Why I believe what I do about Libertarianism
I have to confess that I haven’t always been a libertarian; mea culpa, mea culpa, mea ultima culpa! I came to libertarianism relatively late in my life when I finally realised that it was the only political position that took the freedom of the individual human being seriously. (The clue is in its name!)
Libertarianism is based on the belief that individuals have an inalienable right to live their own lives as they see fit so long as they observe one limiting condition. This limiting condition can be expressed in the zero-aggression principle, the acceptance of which makes you a libertarian, the rejection of which puts you outside the libertarian fold.
Zero-aggression principle (ZAP): No one may initiate or threaten to initiate the use of coercive physical violence [aggression] against the person or property of another.
But one might reasonably object that freedom isn’t the only human good. Indeed, freedom is not the only human good nor indeed is it even the most important substantive good; it is, however, the foundation and guardian of all other social and political goods.
But don’t we need a state to maintain law and order and justice and to provide basic social services? It is true that in the contemporary world, the state is considered necessary for the provision of many things but most of all for the provision of peace and security by means of its powers of law-making, law-adjudication and law-enforcement. It is widely believed that without the state there would be widespread disorder, violence, and chaos in society.
When it comes to the question of the state and its role, libertarians come in two basic types. Those who accept a minimal night-watchman state, its functions limited exclusively to justice and law enforcement, are minarchists; those, like me, who believe that all that human beings need for their social and political flourishing—including law, justice and security—can be provided by the free interaction of individuals and groups, are anarchists.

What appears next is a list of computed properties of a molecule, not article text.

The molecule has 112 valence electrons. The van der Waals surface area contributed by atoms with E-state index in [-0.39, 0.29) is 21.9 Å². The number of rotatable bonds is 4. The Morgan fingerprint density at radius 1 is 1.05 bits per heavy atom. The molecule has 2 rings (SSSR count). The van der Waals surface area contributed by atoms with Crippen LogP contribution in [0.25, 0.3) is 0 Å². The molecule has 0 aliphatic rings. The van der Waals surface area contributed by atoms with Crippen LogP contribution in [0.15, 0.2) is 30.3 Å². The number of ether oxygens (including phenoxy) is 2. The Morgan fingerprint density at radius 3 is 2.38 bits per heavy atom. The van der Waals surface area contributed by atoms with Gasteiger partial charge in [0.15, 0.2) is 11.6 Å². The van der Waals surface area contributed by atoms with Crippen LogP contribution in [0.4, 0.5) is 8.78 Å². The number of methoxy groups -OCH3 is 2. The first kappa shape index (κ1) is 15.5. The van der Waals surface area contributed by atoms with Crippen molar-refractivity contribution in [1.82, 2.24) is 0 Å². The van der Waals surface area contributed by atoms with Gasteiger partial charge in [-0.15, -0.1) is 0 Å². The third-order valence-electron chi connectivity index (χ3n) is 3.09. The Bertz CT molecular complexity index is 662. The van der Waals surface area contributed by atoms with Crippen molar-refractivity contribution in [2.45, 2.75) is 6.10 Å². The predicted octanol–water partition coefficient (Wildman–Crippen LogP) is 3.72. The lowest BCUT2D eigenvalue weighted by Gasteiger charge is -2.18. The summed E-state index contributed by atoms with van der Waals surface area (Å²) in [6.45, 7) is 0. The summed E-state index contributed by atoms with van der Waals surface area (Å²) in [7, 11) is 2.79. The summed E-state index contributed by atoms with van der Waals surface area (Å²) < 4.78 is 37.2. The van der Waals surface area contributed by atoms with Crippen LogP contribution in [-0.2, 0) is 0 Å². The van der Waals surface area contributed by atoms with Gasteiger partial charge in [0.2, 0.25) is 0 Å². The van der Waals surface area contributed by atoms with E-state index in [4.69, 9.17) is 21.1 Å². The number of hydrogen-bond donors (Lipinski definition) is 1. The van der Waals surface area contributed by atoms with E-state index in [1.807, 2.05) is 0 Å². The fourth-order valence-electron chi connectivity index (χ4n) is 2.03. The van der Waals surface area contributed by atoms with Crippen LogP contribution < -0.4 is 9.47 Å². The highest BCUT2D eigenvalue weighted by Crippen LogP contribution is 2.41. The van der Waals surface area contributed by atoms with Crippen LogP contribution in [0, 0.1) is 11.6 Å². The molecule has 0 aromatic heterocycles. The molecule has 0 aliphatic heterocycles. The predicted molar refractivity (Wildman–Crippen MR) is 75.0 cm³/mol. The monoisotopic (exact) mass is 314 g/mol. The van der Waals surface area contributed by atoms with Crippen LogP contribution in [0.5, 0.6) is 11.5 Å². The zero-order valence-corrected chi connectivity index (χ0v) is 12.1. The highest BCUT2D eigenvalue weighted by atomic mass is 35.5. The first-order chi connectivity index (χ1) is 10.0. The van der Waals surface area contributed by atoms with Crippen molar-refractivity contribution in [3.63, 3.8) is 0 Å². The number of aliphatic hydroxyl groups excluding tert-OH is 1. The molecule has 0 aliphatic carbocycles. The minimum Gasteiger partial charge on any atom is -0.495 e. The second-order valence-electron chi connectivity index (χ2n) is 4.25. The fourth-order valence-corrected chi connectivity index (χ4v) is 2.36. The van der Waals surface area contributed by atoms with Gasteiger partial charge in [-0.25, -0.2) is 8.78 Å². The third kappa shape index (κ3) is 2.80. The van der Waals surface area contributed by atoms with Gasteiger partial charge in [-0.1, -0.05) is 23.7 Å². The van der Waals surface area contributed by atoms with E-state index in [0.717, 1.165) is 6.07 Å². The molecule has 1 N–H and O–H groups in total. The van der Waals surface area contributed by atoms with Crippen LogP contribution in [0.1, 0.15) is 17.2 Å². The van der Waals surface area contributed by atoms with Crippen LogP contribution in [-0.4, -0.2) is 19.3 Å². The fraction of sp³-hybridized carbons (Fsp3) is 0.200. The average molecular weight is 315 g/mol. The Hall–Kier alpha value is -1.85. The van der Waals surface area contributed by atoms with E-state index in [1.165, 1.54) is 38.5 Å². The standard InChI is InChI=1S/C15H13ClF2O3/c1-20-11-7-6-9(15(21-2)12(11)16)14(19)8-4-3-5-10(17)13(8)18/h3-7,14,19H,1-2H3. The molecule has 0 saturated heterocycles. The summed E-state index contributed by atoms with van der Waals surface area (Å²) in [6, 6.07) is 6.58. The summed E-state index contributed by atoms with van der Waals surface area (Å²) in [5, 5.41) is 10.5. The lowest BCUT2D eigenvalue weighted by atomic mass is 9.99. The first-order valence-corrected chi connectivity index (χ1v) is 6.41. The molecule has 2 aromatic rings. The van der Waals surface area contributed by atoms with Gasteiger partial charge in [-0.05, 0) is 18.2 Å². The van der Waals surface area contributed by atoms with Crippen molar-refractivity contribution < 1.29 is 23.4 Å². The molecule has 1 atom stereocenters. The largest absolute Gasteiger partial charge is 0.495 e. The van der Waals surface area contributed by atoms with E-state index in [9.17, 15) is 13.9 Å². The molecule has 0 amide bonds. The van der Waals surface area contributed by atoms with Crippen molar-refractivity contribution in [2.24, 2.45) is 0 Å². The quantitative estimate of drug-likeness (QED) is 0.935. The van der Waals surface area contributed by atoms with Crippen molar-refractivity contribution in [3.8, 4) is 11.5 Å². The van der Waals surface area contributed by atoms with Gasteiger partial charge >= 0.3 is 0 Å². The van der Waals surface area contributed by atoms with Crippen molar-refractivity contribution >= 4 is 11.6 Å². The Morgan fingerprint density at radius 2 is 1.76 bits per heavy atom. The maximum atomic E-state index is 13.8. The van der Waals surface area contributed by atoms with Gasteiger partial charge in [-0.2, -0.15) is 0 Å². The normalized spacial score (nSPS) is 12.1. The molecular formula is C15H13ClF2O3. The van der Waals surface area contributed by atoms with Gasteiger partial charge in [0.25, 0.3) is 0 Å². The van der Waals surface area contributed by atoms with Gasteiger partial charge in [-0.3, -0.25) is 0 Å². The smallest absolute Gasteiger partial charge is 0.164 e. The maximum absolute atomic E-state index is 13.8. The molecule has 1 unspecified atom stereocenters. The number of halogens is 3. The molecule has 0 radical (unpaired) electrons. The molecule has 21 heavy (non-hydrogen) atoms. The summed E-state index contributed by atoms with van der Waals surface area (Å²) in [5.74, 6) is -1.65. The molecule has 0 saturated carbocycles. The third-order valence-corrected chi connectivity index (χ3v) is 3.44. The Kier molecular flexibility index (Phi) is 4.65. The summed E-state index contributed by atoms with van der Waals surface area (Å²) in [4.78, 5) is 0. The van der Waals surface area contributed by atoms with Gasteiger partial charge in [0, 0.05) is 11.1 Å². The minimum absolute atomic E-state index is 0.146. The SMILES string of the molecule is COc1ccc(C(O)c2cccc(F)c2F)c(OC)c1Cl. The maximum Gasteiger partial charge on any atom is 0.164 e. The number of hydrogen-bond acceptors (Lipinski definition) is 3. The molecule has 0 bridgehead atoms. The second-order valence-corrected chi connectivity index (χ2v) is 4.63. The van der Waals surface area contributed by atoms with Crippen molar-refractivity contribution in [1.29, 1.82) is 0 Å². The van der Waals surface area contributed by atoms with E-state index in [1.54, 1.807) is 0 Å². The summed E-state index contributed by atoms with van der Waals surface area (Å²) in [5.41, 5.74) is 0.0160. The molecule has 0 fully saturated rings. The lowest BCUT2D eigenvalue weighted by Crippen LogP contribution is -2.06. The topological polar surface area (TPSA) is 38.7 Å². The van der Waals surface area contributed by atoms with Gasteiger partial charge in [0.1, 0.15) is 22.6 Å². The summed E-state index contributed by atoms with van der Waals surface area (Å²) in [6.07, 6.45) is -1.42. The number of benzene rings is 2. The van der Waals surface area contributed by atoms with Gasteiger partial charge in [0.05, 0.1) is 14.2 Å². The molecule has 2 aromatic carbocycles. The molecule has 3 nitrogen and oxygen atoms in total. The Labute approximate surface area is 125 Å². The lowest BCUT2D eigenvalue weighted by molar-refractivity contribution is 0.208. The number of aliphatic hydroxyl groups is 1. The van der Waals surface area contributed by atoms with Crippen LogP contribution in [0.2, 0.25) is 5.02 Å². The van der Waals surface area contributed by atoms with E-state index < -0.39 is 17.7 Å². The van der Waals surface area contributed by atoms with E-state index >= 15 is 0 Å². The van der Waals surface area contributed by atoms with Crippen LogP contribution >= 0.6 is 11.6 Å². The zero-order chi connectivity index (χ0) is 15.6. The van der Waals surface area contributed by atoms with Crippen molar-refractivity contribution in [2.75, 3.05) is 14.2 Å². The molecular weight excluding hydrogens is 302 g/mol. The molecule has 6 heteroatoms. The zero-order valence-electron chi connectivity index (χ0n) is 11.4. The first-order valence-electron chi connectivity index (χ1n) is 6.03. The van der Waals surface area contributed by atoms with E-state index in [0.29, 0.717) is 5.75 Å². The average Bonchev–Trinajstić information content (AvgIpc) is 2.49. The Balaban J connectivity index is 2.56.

Apart from its provision of justice and security, the contemporary state does many other things. It provides extensive financial support to a large segment of the population (at a considerable cost to yet another segment of the population); it organises and pays for the education (or, at least, the schooling and certification) of the masses from elementary school to university; in many countries, it organizes and pays for the health services that most people have access to either at no cost or minimal cost to users (but at a staggering cost to the taxpayer); it provides roads, sewage and refuse services; it regulates business, industry, agriculture, and so on ad nauseam.
Some people may be prepared to accept that education and health and roads and sewage and so on could be provided for by the free interactions of individuals and groups but what, they ask, will happen to the poor and the incapable? Wouldn’t they suffer in a libertarian world? Doesn’t the modern state provide a minimal safety net for such people?